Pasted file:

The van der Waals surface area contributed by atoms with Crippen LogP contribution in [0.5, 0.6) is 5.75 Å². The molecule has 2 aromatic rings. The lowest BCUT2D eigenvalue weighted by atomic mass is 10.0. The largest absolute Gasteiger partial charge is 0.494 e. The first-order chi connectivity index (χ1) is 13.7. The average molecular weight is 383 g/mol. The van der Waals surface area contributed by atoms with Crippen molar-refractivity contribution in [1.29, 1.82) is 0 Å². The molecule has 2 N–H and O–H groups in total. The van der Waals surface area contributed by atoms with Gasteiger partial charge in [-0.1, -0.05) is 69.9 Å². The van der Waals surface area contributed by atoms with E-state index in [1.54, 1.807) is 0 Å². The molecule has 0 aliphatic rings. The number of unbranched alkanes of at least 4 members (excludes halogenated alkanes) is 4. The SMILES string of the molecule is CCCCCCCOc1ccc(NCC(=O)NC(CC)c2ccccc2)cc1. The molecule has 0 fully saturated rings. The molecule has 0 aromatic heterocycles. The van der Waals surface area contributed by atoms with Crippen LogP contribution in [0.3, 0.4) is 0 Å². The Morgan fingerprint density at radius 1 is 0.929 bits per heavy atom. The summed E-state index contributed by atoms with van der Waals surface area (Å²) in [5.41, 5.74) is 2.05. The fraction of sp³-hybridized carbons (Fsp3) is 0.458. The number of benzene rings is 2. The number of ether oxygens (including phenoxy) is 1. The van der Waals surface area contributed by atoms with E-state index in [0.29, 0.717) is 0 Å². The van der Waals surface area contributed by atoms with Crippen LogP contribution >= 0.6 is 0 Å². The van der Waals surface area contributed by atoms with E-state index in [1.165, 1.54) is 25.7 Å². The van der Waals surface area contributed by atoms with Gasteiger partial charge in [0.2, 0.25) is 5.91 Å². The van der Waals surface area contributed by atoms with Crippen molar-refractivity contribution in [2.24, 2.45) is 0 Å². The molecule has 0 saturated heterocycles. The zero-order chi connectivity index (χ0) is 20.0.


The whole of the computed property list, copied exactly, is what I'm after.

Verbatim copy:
The van der Waals surface area contributed by atoms with Crippen LogP contribution in [0.5, 0.6) is 5.75 Å². The molecule has 2 aromatic rings. The lowest BCUT2D eigenvalue weighted by atomic mass is 10.0. The largest absolute Gasteiger partial charge is 0.494 e. The first-order chi connectivity index (χ1) is 13.7. The average molecular weight is 383 g/mol. The van der Waals surface area contributed by atoms with Crippen molar-refractivity contribution in [1.29, 1.82) is 0 Å². The molecule has 2 N–H and O–H groups in total. The van der Waals surface area contributed by atoms with Gasteiger partial charge in [-0.1, -0.05) is 69.9 Å². The van der Waals surface area contributed by atoms with E-state index in [1.54, 1.807) is 0 Å². The molecule has 0 aliphatic rings. The number of unbranched alkanes of at least 4 members (excludes halogenated alkanes) is 4. The SMILES string of the molecule is CCCCCCCOc1ccc(NCC(=O)NC(CC)c2ccccc2)cc1. The molecule has 0 fully saturated rings. The molecule has 0 aromatic heterocycles. The van der Waals surface area contributed by atoms with Crippen LogP contribution in [0.3, 0.4) is 0 Å². The Morgan fingerprint density at radius 1 is 0.929 bits per heavy atom. The summed E-state index contributed by atoms with van der Waals surface area (Å²) in [5.41, 5.74) is 2.05. The fraction of sp³-hybridized carbons (Fsp3) is 0.458. The number of benzene rings is 2. The number of ether oxygens (including phenoxy) is 1. The van der Waals surface area contributed by atoms with E-state index in [0.29, 0.717) is 0 Å². The van der Waals surface area contributed by atoms with Crippen LogP contribution >= 0.6 is 0 Å². The van der Waals surface area contributed by atoms with E-state index in [1.165, 1.54) is 25.7 Å². The van der Waals surface area contributed by atoms with Gasteiger partial charge in [0.2, 0.25) is 5.91 Å². The van der Waals surface area contributed by atoms with Crippen molar-refractivity contribution in [2.24, 2.45) is 0 Å². The molecule has 0 saturated heterocycles. The zero-order chi connectivity index (χ0) is 20.0.